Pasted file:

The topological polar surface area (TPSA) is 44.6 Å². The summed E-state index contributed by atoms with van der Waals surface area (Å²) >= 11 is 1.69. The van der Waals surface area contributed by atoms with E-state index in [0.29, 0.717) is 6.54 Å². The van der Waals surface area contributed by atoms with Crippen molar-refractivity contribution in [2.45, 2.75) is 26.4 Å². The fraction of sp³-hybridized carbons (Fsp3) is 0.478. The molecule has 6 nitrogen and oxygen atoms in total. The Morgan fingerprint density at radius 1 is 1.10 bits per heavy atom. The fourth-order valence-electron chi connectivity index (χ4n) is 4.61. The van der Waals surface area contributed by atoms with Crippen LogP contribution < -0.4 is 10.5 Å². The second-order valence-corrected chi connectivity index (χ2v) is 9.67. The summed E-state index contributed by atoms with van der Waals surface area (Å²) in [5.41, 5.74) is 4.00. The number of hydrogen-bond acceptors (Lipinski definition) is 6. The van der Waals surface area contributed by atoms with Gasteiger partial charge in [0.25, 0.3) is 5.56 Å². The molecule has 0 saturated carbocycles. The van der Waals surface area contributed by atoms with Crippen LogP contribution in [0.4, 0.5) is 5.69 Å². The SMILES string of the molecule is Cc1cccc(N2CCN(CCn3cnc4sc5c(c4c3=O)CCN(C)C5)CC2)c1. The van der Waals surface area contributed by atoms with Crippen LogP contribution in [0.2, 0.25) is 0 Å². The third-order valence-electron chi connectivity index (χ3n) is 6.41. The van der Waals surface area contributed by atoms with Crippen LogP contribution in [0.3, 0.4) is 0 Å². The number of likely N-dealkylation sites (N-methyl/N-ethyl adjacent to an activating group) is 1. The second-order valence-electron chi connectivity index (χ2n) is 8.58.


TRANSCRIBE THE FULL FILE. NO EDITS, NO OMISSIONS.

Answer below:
The topological polar surface area (TPSA) is 44.6 Å². The summed E-state index contributed by atoms with van der Waals surface area (Å²) >= 11 is 1.69. The van der Waals surface area contributed by atoms with E-state index in [0.29, 0.717) is 6.54 Å². The van der Waals surface area contributed by atoms with Crippen molar-refractivity contribution in [2.45, 2.75) is 26.4 Å². The fraction of sp³-hybridized carbons (Fsp3) is 0.478. The molecule has 6 nitrogen and oxygen atoms in total. The Morgan fingerprint density at radius 1 is 1.10 bits per heavy atom. The fourth-order valence-electron chi connectivity index (χ4n) is 4.61. The van der Waals surface area contributed by atoms with Crippen LogP contribution < -0.4 is 10.5 Å². The second-order valence-corrected chi connectivity index (χ2v) is 9.67. The summed E-state index contributed by atoms with van der Waals surface area (Å²) in [5.41, 5.74) is 4.00. The number of hydrogen-bond acceptors (Lipinski definition) is 6. The van der Waals surface area contributed by atoms with Gasteiger partial charge in [0.25, 0.3) is 5.56 Å². The molecule has 0 saturated carbocycles. The van der Waals surface area contributed by atoms with Crippen LogP contribution in [0.4, 0.5) is 5.69 Å². The SMILES string of the molecule is Cc1cccc(N2CCN(CCn3cnc4sc5c(c4c3=O)CCN(C)C5)CC2)c1. The van der Waals surface area contributed by atoms with Crippen LogP contribution in [0.2, 0.25) is 0 Å². The third-order valence-electron chi connectivity index (χ3n) is 6.41. The van der Waals surface area contributed by atoms with Crippen LogP contribution in [0.3, 0.4) is 0 Å². The number of likely N-dealkylation sites (N-methyl/N-ethyl adjacent to an activating group) is 1. The second-order valence-electron chi connectivity index (χ2n) is 8.58.